Elevator Speeches Only Take You Down

One of the fundamental problems in communicating change is quite simply that most professionals don’t know how to hold an engaging conversation, much less teach their supporters how to do the same.  The traditional approach is to take a great idea, turn it into a slogan, an elevator speech and a campaign.  This amounts to one-way communication and sabotages engagement. There may be discussions, town-halls and coffee chats, but unless you’re spending more time listening than you are talking, you’re creating three results that are taking you backwards instead of forwards.

First, you are generating bad press for your change. Every person who doesn’t see the world the same way you do (i.e., almost everyone), is thinking quietly while they are listening to you drone on, ‘This person has no idea what my life is like.’  When they walk away from the conversation they have pegged you and your program. Not what you want.

Second, by pre-cooking your idea you are stepping free of reality, the constantly changing, swirling, messy, and upsetting chaos that makes up day-to-day life. Your change idea becomes an ideal, isolated from the real world, devoid of traction and growth.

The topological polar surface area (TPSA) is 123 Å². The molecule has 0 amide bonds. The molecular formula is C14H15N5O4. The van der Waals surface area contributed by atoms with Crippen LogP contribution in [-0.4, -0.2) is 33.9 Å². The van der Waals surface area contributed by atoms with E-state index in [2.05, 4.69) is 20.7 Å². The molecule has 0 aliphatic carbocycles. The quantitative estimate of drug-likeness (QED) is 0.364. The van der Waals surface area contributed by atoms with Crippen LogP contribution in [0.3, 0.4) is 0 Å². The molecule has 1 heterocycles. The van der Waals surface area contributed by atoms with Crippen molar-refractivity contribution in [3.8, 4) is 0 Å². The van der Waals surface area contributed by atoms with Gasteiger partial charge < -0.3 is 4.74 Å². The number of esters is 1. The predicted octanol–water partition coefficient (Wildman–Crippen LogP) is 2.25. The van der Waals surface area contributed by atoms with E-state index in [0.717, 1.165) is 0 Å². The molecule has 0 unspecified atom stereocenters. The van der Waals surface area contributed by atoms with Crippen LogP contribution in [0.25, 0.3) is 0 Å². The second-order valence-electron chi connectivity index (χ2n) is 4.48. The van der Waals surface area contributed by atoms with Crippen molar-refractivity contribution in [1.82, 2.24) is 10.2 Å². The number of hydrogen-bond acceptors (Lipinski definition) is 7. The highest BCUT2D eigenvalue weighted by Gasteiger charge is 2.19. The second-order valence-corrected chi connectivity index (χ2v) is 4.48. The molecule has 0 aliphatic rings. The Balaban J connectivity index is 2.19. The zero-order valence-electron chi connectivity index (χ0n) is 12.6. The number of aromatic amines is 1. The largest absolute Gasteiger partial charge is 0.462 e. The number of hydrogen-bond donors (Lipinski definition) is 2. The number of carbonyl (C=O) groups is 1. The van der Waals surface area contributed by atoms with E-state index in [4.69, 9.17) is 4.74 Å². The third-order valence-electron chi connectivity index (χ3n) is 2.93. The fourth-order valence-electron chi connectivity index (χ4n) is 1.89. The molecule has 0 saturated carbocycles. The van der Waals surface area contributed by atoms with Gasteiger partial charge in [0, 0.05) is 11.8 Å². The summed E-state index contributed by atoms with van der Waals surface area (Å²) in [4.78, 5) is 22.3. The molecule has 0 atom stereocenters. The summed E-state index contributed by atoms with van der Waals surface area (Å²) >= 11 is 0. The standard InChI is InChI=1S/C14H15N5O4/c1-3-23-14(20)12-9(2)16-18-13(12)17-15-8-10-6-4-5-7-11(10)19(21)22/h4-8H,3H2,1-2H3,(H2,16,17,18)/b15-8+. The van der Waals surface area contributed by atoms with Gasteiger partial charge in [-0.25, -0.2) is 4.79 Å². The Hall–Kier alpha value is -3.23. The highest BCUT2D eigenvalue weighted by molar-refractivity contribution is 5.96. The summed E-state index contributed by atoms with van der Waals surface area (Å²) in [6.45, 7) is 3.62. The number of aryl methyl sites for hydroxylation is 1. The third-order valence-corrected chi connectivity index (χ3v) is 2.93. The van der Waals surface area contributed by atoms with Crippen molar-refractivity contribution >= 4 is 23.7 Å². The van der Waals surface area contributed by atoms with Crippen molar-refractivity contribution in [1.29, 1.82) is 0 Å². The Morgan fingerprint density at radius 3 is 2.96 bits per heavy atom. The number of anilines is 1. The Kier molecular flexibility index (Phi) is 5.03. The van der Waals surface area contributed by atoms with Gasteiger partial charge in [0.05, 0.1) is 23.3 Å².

Third, you are ensuring you or your office, the keepers of the message, are the primary source of change. This limits your impact and seals your doom. What you want instead is for your change and its message to spread through a network of advocates.

Teach yourself how to effectively engage people. Learn the art of conversation.  You can be gracious, effective, sensitive, provocative, and stimulating while all the time magnetizing people to your initiative, attracting them to become part of your program. For example, there are conversations you can initiate that generate the future. For a list of questions to ask, see 8 Conversations that Create the Future.

Excellent conversation skills are a must. Learn how to write, speak, and think on your feet. Practice and role play. It is your job to express your value – build that skill. Start a blog, write a book.  Create opportunities to speak extemporaneously about your work. Deliver presentations, too. Be ready to discuss your work and the value you provide whenever it comes up.  

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2 Responses to “Elevator Speeches Only Take You Down”

  1. […] Elevator Speeches Only Take You Down […]

  2. <Learn how to write on your feet.

    Could you give an example.

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